This randomized, placebo-controlled trial from Dermatest GmbH in Munster, Germany found that a collagen-infused nutraceutical beverage called ELASTEN improved several dynamics of skin health, including hydration, elasticity, roughness, and density.
According to the authors of the 72-participant study (36 experimental, 36 placebo), the difference in skin health between the two groups was “statistically significant for all test parameters.”
In addition to confirming the ability of collagen-based cosmetics and/or supplements to boost these key indicators of skin health, the authors also made an important observation about the ingestion method.
Where topical products often struggle to reach the dermis and other deeper layers of the skin, this oral supplement was able to do so, allowing for sustainable, regenerative benefits.
Peptides are chains of amino acids that your body makes to form different proteins; many collagen supplements provide these in the sequence required for collagen so your body can readily develop them into the protein.
Researchers from this study by agroindustrial company Uni-Collagen S.A de .V in Hidalgo, Mexico found that consistent treatment with collagen peptides prevented “MMP-induced damage to the extracellular matrix.”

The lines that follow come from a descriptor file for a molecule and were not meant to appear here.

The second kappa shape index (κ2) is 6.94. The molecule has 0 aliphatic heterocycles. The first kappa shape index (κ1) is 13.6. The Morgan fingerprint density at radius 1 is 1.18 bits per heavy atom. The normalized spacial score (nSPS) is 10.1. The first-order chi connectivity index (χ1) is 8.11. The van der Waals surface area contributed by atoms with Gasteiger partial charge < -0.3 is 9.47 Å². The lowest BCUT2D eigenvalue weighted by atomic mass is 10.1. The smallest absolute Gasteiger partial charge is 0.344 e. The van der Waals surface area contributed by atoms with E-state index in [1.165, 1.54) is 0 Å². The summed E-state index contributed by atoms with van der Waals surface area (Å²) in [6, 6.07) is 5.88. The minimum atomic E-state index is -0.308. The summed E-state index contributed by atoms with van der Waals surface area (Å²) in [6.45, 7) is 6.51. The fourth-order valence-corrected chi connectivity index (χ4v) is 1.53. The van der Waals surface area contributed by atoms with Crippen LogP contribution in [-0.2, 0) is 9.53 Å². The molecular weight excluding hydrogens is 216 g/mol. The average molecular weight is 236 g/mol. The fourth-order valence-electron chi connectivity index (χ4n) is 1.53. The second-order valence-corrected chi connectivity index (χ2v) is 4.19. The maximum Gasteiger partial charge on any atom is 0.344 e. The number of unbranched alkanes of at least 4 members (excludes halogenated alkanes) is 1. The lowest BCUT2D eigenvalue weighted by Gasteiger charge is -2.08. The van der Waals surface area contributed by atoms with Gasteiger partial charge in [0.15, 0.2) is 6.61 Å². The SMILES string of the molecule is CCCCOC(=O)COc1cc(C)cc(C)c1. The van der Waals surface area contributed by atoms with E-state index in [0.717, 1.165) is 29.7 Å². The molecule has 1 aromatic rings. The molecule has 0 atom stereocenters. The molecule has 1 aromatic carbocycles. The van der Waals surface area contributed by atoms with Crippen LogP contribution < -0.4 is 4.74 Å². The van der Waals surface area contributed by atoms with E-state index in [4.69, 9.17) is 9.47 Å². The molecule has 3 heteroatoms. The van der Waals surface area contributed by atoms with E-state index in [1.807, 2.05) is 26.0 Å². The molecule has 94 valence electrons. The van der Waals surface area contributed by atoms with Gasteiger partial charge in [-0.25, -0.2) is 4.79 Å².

MMP stands for matrix metalloproteinase, which is an enzyme that is encouraged by the aging process to invade the space where the collagen lives and break it down.
In other words, aging is not only associated with a dip in collagen production, but an abundance of this anti-collagen enzyme that further damages the skin, and collagen peptide supplementation can address both of these problems for compounding benefits.
Finally, collagen-based supplements and cosmetics can produce another “upward spiral” effect when it comes to the body’s collagen production, as several studies such as this one from Life Research in Sandy, UT confirm.
Per the study, collagen “binds receptors in fibroblasts located in the dermal layers to stimulate the synthesis of collagen and elastin as well as hyaluronic acid.”
In other words, supplementing with collagen is like giving the man a fish and teaching him how to fish at the same time (why the two are assumed mutually exclusive, we’ll never know), because it supports the body’s ability to keep its own production up.
At the same time, the MMP-fighting defensive capability of collagen is allied with its antioxidant power, which helps to combat the inevitable issue of oxidative stress.
Collagen supplements have been objectively proven to support nearly all measurable aspects of skin health, including elasticity, hydration, and smoothness to name a few.
In addition to its direct role in skin integrity (as an actual building block of the tissue), collagen can fight damage caused by enzymes like matrix metalloproteinase as well as general oxidative damage.
Finally, upping your collagen intake has a self-perpetuating effect, as it increases the metabolism of collagen, hyaluronic acid, and elastin, all of which are vital for skin health.